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Proposed FHC Structure: Robust Ops Or Regulatory Roadblock?

25 May, 2011
In a bid to ringfence the liabilities of non-banking finance activities in case of trouble and ensure that such problems do not pinch the more sensitive banking system too hard while also improving regulation and bringing more transparency in the financial system, the Indian central bank has mooted a financial holding company (FHC) structure for financial entities.
The Reserve Bank of India (RBI) has floated a discussion paper and has invited comments and suggestions before moving ahead with a new policy. Although certain proposals such as the RBI being the regulatory body for FHCs, even if they do not have banking operations, are controversial, the new structure will make the financial system more robust, especially after the experience from the financial/credit crisis which badly hit much of the globe just three years ago.
“The financial holding company model should be pursued as a preferred model for the financial sector in India,” a working group, headed by RBI deputy governor Shyamala Gopinath, stated in its report. It has been also recommended that the FHC model can be extended to all large financial groups, whether they have a bank or not. “Therefore, there can be banking FHCs controlling a bank and non-banking FHCs that do not contain a bank,” the panel said.
Incidentally, most large financial groups have banking as their key business and follow a bank-subsidiary model, in which the bank is the parent of all the subsidiaries. RBI, in its proposed norms for holding companies, said that the FHC can be a listed or unlisted company with all or few listed subsidiaries.
This means, for instance, that instead of the ICICI Bank being the banking holding company which has banking operations with subsidiaries engaged in other areas (such as insurance or asset management), there will be a new holding company under which the ICICI Bank will be one of the business subsidiaries. The holding company itself will not be an operating company.
Many other financial groups already operate through such a structure. For instance, Religare Enterprises is a financial services holding company with different operating subsidiaries.
According to RBI, banking groups should ensure that banking remains their core business while expanding in other non-banking areas. Currently, under the bank-subsidiary model, a bank’s total investment in its subsidiaries is capped at 20 per cent of its net worth. Under the holding company structure, the allocation of equity capital by banking holding companies to non-banking subsidiaries should also be capped, the report suggested.
“All new banks and insurance companies, as and when licensed, will mandatorily need to operate under the framework,” the report said. It also suggested slapping appropriate limits on cross-holding between different financial holding companies.
The proposed structure is similar to those existent in developed markets where holding companies like Citigroup are listed and serve as a vehicle for raising capital. The holding company, in turn, has subsidiaries in banking, asset management, insurance, investment banking and non-banking finance.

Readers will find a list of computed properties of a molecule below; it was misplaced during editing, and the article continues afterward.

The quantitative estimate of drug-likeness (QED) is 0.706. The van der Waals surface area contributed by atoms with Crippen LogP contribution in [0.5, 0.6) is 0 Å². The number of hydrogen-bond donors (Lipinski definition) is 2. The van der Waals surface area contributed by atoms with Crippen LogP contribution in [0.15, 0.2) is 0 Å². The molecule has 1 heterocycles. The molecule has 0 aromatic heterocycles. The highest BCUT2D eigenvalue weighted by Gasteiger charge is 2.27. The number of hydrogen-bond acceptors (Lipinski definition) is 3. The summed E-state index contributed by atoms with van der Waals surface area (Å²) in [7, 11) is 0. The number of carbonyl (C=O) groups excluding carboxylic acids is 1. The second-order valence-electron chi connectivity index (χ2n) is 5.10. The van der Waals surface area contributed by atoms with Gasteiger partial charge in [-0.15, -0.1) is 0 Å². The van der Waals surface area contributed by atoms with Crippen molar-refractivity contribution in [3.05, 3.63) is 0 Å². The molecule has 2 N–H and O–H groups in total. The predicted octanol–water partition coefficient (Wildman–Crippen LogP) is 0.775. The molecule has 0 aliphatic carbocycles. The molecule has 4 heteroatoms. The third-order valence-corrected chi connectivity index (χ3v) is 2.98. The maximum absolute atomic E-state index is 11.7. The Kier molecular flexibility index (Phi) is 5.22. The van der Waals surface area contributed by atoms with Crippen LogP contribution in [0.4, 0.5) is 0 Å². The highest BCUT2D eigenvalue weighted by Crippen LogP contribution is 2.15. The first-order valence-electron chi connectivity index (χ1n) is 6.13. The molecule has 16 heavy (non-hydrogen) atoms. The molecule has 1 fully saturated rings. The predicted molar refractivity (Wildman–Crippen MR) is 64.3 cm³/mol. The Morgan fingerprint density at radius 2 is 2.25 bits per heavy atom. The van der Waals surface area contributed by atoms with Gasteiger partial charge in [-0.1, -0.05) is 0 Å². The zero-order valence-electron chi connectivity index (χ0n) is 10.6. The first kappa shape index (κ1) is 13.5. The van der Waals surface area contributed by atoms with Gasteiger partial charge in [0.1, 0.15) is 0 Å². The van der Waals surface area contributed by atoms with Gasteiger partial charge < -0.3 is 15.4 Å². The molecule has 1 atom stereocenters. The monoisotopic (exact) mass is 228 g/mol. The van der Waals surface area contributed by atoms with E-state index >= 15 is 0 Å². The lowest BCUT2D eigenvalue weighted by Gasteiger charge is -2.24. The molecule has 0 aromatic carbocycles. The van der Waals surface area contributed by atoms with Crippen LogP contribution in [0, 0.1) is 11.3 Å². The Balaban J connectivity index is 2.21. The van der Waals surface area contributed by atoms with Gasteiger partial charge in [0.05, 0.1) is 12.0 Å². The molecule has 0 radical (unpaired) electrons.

This is the second such report by RBI since 2007, when the country’s top banks SBI and ICICI Bank proposed an intermediate holding structure to meet the high capital requirements of their insurance companies. ICICI Bank, in particular, wanted to club all its insurance businesses under one umbrella and use this holding firm to raise capital for the subsidiaries. But the RBI was not in favour of such an intermediate holding company model.
In the new statement, the RBI panel reiterated its stand and said, “Intermediate holding companies within the FHC should not be permitted due to their contribution to the opacity and complexity in the organisational structure.”
The controversial bit is that RBI intends FHCs to come under its own ambit, even as a separate set of regulations under a new Act has been mooted for those. Pending the enactment of a separate Act, the FHC model may be operationalised under the provisions contained in the Reserve Bank of India Act. An FHC, accordingly, will be registered as an NBFC with the Reserve Bank, which will frame a suitable regulatory framework for FHCs, in consultation with other regulators.
“The function of FHC regulation should be undertaken by a separate unit within the Reserve Bank, with the staff drawn from both RBI, as well as other regulators,” the panel said. On paper, this appears fine, but in case of disagreement between various regulatory bodies, whose voice will prevail must be worked upon.
Although the new norms may result into a more organised financial sector, RBI has said that recasting conglomerates under the financial holding company structure can be done only after an enabling legislation is passed and the government gives a dispensation that provides a one-time tax exemption on such a recast. Also, amendments must be simultaneously made to other acts governing state-owned banks, the Companies Act and other legislations, wherever required, RBI has stated.

 


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Proposed FHC Structure: Robust Ops Or Regulatory Roadblock?

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